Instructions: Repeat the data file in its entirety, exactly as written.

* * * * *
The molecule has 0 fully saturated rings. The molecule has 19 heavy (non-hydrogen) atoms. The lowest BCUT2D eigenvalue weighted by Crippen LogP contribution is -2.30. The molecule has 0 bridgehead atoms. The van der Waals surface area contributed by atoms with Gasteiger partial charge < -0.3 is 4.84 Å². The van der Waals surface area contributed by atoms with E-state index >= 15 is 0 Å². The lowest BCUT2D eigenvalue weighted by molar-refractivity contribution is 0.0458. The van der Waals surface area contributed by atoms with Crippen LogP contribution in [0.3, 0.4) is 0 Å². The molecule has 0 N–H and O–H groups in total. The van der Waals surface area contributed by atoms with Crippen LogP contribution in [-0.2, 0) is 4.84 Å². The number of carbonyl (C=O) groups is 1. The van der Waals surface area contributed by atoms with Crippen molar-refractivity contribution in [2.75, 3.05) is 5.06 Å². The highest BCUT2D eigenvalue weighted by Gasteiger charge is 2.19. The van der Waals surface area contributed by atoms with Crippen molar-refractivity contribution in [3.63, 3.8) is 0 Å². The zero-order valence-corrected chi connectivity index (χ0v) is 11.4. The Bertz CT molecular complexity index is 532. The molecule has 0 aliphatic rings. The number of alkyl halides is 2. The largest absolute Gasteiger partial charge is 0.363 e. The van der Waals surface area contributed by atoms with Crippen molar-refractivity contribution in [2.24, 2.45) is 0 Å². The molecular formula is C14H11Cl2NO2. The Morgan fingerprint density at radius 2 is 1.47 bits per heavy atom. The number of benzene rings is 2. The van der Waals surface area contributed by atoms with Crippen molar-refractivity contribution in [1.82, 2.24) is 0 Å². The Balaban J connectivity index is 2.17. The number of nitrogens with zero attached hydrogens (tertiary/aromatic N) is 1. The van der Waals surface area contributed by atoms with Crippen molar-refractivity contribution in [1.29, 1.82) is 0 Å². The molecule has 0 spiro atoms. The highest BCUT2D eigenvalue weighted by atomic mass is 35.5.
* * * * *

The molecule has 0 fully saturated rings. The molecule has 19 heavy (non-hydrogen) atoms. The lowest BCUT2D eigenvalue weighted by Crippen LogP contribution is -2.30. The molecule has 0 bridgehead atoms. The van der Waals surface area contributed by atoms with Gasteiger partial charge < -0.3 is 4.84 Å². The van der Waals surface area contributed by atoms with E-state index >= 15 is 0 Å². The lowest BCUT2D eigenvalue weighted by molar-refractivity contribution is 0.0458. The van der Waals surface area contributed by atoms with Crippen LogP contribution in [0.3, 0.4) is 0 Å². The molecule has 0 N–H and O–H groups in total. The van der Waals surface area contributed by atoms with Crippen LogP contribution in [-0.2, 0) is 4.84 Å². The number of carbonyl (C=O) groups is 1. The van der Waals surface area contributed by atoms with Crippen molar-refractivity contribution in [2.75, 3.05) is 5.06 Å². The highest BCUT2D eigenvalue weighted by Gasteiger charge is 2.19. The van der Waals surface area contributed by atoms with Crippen molar-refractivity contribution in [3.63, 3.8) is 0 Å². The zero-order valence-corrected chi connectivity index (χ0v) is 11.4. The Bertz CT molecular complexity index is 532. The molecule has 0 aliphatic rings. The number of alkyl halides is 2. The largest absolute Gasteiger partial charge is 0.363 e. The van der Waals surface area contributed by atoms with Crippen molar-refractivity contribution in [2.24, 2.45) is 0 Å². The molecular formula is C14H11Cl2NO2. The Morgan fingerprint density at radius 2 is 1.47 bits per heavy atom. The number of benzene rings is 2. The van der Waals surface area contributed by atoms with Crippen molar-refractivity contribution in [1.82, 2.24) is 0 Å². The Balaban J connectivity index is 2.17. The number of nitrogens with zero attached hydrogens (tertiary/aromatic N) is 1. The van der Waals surface area contributed by atoms with Crippen molar-refractivity contribution in [1.29, 1.82) is 0 Å². The molecule has 0 spiro atoms. The highest BCUT2D eigenvalue weighted by atomic mass is 35.5.